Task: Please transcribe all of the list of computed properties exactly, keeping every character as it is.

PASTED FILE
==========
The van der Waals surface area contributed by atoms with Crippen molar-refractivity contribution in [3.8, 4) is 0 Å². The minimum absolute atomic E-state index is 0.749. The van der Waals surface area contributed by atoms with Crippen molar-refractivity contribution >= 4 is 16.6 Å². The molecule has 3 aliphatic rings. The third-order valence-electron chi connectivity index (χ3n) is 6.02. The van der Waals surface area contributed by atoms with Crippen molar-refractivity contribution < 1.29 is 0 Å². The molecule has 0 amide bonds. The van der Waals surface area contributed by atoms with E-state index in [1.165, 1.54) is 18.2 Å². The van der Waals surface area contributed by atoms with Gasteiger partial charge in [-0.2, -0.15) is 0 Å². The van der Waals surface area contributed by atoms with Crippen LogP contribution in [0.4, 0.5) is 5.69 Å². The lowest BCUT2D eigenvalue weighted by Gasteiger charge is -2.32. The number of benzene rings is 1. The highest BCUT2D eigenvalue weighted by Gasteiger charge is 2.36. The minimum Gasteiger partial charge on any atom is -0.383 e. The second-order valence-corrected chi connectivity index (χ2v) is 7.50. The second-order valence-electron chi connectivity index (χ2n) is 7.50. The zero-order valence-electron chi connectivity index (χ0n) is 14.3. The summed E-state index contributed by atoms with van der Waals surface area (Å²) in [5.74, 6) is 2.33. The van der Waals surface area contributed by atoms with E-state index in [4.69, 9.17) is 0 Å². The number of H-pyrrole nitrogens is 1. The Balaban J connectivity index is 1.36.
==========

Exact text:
The van der Waals surface area contributed by atoms with Crippen molar-refractivity contribution in [3.8, 4) is 0 Å². The minimum absolute atomic E-state index is 0.749. The van der Waals surface area contributed by atoms with Crippen molar-refractivity contribution >= 4 is 16.6 Å². The molecule has 3 aliphatic rings. The third-order valence-electron chi connectivity index (χ3n) is 6.02. The van der Waals surface area contributed by atoms with Crippen molar-refractivity contribution < 1.29 is 0 Å². The molecule has 0 amide bonds. The van der Waals surface area contributed by atoms with E-state index in [1.165, 1.54) is 18.2 Å². The van der Waals surface area contributed by atoms with Gasteiger partial charge in [-0.2, -0.15) is 0 Å². The van der Waals surface area contributed by atoms with Crippen LogP contribution in [0.4, 0.5) is 5.69 Å². The lowest BCUT2D eigenvalue weighted by Gasteiger charge is -2.32. The number of benzene rings is 1. The highest BCUT2D eigenvalue weighted by Gasteiger charge is 2.36. The minimum Gasteiger partial charge on any atom is -0.383 e. The second-order valence-corrected chi connectivity index (χ2v) is 7.50. The second-order valence-electron chi connectivity index (χ2n) is 7.50. The zero-order valence-electron chi connectivity index (χ0n) is 14.3. The summed E-state index contributed by atoms with van der Waals surface area (Å²) in [5.74, 6) is 2.33. The van der Waals surface area contributed by atoms with E-state index in [4.69, 9.17) is 0 Å². The number of H-pyrrole nitrogens is 1. The Balaban J connectivity index is 1.36.